One underrated plastic for use by “do-it-yourselfers” is HDPE (high-density-polyethylene) puckboard. Puckboard is an economy-grade plastic sheet that is excellent for a number of projects. Puckboard is durable and aptly named, as it is the material used in ice hockey rinks. It can take impact from everyday life such as body contact and its smooth surface means the material is easy to clean. You will often see it installed in farms providing a low-maintenance wall covering. You may also see it used as a covering to protect walls from dogs in various kennels. The two colors you will most commonly available are white and black.

The material is easily fabricated using household tools. When cutting, a saw with high RPMs works best, most commonly a jigsaw – at least that seems to be the anecdotal consensus online. Table saws also run at high RPMs and as long as you have proper support for the sheets, they will cut accurately. It is common when cutting plastics for the edge to melt a little due to friction so keeping some medium to heavy grit sandpaper on hand to smooth the edges and to deburr, is a good idea.


Livestock pen in Alberta

Affixation to a wall or substrate should be done mechanically – meaning use bolts or screws. Polyethylene does not “glue” or work well with adhesives, and a 4′ x 8′ x 1/8″ sheet, even that thin, is still 40 lbs. When you do drill your holes, oversize them by 1/8″ to account for thermal expansion. Another thing to keep in mind is that white puckboard is not always UV-stable. Any reputable distributor you contact can tell you if theirs is or not. If not UV-protected, it will degrade in outdoor applications but may provide a short-term fix for a few years as long as occasional replacement is not an issue in the application.

Finally, let’s face it – when you’re working on a home project budget is a concern and industrial plastics can be pricey. But it is common to find full 4′ x 8′ puckboard sheets for less than $100.00 each even in remote areas. Distributors often keep it stocked due to its popularity, so the long lead times associated with other industrial plastics, is usually not a concern.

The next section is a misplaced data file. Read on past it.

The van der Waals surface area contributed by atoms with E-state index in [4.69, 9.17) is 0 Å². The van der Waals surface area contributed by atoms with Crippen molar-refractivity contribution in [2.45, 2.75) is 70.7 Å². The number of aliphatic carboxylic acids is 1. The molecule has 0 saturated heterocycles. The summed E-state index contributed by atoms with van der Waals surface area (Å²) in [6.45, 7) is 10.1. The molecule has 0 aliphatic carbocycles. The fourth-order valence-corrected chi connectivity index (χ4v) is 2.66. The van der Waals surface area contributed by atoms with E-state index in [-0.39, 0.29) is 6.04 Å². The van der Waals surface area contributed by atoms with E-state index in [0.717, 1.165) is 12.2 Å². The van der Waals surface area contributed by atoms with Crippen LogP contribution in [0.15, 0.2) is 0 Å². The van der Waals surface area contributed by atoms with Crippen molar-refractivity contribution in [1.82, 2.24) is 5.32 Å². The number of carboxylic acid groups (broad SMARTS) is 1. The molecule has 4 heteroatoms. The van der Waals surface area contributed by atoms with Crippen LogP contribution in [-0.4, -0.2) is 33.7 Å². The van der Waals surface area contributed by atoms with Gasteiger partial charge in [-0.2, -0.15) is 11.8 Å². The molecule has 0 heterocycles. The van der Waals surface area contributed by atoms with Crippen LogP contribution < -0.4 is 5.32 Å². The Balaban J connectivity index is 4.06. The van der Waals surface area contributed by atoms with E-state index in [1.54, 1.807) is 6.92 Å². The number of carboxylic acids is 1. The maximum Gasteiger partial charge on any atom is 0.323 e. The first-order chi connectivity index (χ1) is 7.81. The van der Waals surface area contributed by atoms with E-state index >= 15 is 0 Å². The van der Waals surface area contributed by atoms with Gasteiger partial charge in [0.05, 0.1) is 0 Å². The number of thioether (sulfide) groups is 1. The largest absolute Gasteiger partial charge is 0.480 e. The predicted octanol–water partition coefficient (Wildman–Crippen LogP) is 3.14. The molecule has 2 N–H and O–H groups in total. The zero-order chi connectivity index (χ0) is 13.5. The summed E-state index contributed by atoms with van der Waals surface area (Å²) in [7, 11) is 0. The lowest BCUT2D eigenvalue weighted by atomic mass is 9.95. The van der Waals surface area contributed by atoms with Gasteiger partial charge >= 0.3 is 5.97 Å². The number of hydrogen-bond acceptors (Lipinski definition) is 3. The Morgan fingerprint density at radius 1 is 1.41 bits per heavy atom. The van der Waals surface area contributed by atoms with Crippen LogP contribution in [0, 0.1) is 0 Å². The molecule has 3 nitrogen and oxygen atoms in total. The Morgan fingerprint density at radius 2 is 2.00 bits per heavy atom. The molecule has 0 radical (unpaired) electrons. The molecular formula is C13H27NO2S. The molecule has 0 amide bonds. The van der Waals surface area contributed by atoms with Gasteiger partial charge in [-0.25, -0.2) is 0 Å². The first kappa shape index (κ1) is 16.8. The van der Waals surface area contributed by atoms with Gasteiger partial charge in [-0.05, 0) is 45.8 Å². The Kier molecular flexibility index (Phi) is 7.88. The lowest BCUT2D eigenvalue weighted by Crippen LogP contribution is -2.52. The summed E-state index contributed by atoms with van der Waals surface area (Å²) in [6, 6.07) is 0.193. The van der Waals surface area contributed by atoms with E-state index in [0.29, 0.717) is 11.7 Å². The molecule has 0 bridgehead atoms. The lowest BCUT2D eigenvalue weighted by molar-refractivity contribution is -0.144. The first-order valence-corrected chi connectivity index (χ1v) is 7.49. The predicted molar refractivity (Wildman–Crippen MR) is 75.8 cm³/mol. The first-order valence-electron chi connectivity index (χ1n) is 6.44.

For more information contact Redwood Plastics.






FRP_TextureFRP (fiberglass reinforced plastic) wall panels have a distinguished history of use in restaurants, convenience stores, public pools, schools, anywhere low-cost and easy-to-maintain wall protection is needed. The most popular of these panels is probably the white, embossed kind. It has a “pebbly” texture that makes it difficult for grime to stick on and makes the panels easy to clean.

While commonly encountered in businesses, these wall panels have many potential applications for the “diy” home renovator. For example, kids with crayons are a nightmare for many parents as the walls present a canvass ready for art – at least in the child’s mind! Do you have a dedicated playroom? FRP wall panels installed at floor level provide a surface so easy to clean you may encourage your kids to write on the walls! Well, maybe that’s a stretch but the investment in the wall panels will give you some peace of mind, make cleaning easy, and might even lower your blood pressure a bit.

Other potential uses in the home include: bathrooms, workshops, en suite kitchens, basements, carports and likely more. Think of the panels as a “simple armor” protecting your walls in high-risk areas from avoidable damage or disfigurement. The panels are easy to install via a special adhesive or nylon rivets to any flat surface. They are water-proof and impervious to cleaning chemicals. The embossed panels are commonly available in either 4′ x 8′ or 4′ x 10′ sheets both with a thickness of .090″.

For more information click here.

Acrylic is a fussy plastic, it can be difficult to work with and needs both skilled and patient hands. But the reason for its popularity is the potential of the amazing projects you can complete using the plastic. Case-in-point is this CNC engraved plaque – a 1912 Indian 8-valve board track racer motorcycle:







This piece’s artist is Dave Langkamp, a retired designer at John Deere. John has significant knowledge of 3D modeling, 3D printing and digital art applications. In this application, the acrylic is 6″ x 10″ x 1/4″ thick. The engraving was done by CNC using Dave’s own file. What makes this piece so unique is the level of fine detail (note the individual links on the drive chain). This is a great example of craftsmanship meeting the right material.